“And, whose system was that?”

Byron almost choked, but managed to get it out. “Mine.”

Somewhere in the System

“I know I am accountable for the output of my team, but we still have a ten percent reject rate. If my team would just try harder, the reject rate would come down,” Byron protested.

“Really? Just try harder means what?” I asked. “You told me your team was doing their best. Are you telling me, now, that they are not doing their best?”

“They seem a little down, discouraged. I know I have been on them. We need a 100 units of production each day and with a ten percent failure rate, that means we have to run 115, on average, to get our 100. If they would just try harder, they would get there.”

“I am going to make an assumption,” I said. “I am going to assume that your team shows up every day to do their best. If your team is doing their best, then there is something else in your system that is causing the failure rate. You are a smart guy. Get a big white board, draw out your system, get your team together and find it.”

Why Would They Skip a Step?

“What do you mean, I see things that my team cannot see? If they would just look, they would see it, too,” Max pushed back.

“Max, you are a manager. You are responsible for creating all the systems that people follow. You know more about how things work and how things go wrong. Give me a short list of things you see, that your team doesn’t see,” I asked.

“Short list?

  • Sometimes, we get parts in from our vendor that have a slight defect. If we use that part in our assembly, when we get to the end, the unit will fail a pressure test.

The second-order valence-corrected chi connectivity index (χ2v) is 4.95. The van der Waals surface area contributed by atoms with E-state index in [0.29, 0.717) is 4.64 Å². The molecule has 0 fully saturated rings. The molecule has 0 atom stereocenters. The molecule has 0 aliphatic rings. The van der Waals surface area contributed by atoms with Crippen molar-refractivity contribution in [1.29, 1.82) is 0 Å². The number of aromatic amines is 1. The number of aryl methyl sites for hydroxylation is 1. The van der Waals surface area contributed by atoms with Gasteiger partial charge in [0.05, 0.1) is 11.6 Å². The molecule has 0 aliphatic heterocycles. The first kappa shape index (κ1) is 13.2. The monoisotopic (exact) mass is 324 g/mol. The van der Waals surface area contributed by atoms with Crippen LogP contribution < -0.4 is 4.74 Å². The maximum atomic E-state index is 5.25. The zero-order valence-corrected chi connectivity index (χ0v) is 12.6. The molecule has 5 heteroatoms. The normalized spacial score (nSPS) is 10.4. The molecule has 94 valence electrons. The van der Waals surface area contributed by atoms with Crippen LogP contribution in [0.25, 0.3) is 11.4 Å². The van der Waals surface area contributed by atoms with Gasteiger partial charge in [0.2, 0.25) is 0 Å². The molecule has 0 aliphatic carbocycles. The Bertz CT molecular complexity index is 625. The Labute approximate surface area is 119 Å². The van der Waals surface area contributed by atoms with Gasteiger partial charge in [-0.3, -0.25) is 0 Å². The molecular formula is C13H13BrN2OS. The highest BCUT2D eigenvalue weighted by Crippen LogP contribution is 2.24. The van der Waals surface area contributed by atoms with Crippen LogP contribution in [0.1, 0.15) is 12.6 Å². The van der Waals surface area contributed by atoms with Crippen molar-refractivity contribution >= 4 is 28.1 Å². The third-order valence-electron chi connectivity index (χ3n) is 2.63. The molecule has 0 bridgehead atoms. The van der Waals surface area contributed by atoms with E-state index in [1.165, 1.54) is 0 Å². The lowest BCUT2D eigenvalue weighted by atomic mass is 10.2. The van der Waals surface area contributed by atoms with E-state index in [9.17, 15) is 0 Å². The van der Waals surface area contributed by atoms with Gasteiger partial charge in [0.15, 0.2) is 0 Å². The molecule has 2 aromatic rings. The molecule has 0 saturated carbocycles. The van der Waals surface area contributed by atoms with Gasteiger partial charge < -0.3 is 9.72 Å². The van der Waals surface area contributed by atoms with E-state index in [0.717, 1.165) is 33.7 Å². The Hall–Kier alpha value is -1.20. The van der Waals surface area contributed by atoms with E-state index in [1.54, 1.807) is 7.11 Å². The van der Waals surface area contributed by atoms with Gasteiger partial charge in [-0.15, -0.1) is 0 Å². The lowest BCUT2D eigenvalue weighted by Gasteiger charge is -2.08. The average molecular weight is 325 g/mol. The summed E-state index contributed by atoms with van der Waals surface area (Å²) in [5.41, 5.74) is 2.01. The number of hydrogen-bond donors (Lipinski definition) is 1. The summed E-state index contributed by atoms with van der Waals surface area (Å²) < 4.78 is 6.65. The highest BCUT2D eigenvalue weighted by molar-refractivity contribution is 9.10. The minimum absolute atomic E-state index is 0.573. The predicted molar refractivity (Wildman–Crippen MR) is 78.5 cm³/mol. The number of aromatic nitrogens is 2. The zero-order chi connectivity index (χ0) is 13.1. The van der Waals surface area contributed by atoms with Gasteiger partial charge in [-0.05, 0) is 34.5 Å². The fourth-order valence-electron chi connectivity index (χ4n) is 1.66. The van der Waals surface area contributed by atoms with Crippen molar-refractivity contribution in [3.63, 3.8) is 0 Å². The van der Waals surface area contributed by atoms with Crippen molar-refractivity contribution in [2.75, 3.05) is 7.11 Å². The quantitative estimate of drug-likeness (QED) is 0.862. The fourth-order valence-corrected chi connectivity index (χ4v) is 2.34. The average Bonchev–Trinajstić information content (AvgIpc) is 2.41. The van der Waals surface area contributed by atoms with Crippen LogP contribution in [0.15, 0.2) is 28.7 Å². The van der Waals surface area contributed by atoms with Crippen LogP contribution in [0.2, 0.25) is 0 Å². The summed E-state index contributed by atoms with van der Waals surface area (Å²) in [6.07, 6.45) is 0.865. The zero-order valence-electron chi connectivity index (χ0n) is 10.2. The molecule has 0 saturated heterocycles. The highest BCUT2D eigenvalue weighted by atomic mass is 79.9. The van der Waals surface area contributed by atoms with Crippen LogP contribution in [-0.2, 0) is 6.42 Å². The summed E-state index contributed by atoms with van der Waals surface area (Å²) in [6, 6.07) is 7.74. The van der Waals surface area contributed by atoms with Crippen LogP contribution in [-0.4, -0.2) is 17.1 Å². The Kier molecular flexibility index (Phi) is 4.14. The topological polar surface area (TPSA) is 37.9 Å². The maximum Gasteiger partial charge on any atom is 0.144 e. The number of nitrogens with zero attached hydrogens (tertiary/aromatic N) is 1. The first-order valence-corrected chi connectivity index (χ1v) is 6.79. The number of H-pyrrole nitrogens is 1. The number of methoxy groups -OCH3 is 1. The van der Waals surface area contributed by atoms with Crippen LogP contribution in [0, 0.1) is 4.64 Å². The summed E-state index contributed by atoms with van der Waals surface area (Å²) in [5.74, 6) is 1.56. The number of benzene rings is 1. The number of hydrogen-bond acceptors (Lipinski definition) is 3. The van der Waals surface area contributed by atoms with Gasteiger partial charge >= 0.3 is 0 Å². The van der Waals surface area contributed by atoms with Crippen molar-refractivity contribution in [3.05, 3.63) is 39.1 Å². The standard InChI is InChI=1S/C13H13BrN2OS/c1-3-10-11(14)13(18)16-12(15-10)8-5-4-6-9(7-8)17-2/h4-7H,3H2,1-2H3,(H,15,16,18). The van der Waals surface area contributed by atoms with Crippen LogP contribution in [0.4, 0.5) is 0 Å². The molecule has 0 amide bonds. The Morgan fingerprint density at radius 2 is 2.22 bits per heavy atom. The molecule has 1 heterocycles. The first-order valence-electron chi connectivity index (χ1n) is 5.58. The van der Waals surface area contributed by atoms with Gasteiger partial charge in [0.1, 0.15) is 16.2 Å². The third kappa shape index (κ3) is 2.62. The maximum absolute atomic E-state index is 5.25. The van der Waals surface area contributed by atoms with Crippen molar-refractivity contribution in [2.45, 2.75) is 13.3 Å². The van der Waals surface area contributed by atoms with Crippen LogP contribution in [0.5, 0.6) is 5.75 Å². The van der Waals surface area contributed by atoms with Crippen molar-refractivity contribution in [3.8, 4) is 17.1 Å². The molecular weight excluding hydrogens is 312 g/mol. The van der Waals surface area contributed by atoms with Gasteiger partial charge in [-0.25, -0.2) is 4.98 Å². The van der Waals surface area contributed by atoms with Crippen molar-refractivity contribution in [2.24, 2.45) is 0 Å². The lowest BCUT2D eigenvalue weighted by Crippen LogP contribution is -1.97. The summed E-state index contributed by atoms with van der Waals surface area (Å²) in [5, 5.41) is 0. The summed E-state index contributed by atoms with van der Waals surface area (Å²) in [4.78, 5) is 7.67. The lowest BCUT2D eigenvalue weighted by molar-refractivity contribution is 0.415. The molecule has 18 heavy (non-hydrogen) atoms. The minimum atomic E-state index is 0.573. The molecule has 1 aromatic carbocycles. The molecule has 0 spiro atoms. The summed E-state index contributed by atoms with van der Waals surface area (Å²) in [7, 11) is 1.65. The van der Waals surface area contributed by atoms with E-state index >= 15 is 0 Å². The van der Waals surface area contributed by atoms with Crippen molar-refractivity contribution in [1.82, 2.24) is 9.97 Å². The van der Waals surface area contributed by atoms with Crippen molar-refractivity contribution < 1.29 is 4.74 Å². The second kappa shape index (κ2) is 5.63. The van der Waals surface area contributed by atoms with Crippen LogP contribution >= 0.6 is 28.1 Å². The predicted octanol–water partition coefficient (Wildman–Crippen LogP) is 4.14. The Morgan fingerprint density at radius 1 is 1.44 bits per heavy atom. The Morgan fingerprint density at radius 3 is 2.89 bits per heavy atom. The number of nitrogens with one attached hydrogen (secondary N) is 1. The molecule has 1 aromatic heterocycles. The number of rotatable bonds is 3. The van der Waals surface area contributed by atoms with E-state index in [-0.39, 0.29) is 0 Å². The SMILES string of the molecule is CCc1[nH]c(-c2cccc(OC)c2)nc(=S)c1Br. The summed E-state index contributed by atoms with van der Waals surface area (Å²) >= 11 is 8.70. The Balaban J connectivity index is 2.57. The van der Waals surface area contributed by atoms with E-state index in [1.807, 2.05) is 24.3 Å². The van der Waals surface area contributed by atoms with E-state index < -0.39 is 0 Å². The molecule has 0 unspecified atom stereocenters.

• If we skip the pressure test, the units get boxed and sent to customers, who install defective units. Their first call is to the salesperson, who gets an earful from the customer.
  • If the salesperson gets three customer phone calls complaining about defective units, the salesperson loses confidence in our ability to make a quality product. He stops selling.

Should I go on?” Max quizzed.

“Why can’t your production people see that?” I prompted.

“I guess they can’t put the dots together. From the time we get that first defective part, to the time the customer complains could be three months time. And when the customer complains, we still have to track down the problem, then reference our production codes to find out when the units were actually produced. It might take another week just to track down the problem. There is too much disconnection for my production team to follow. They just know they get yelled at for skipping a parts-inspection and a pressure test.”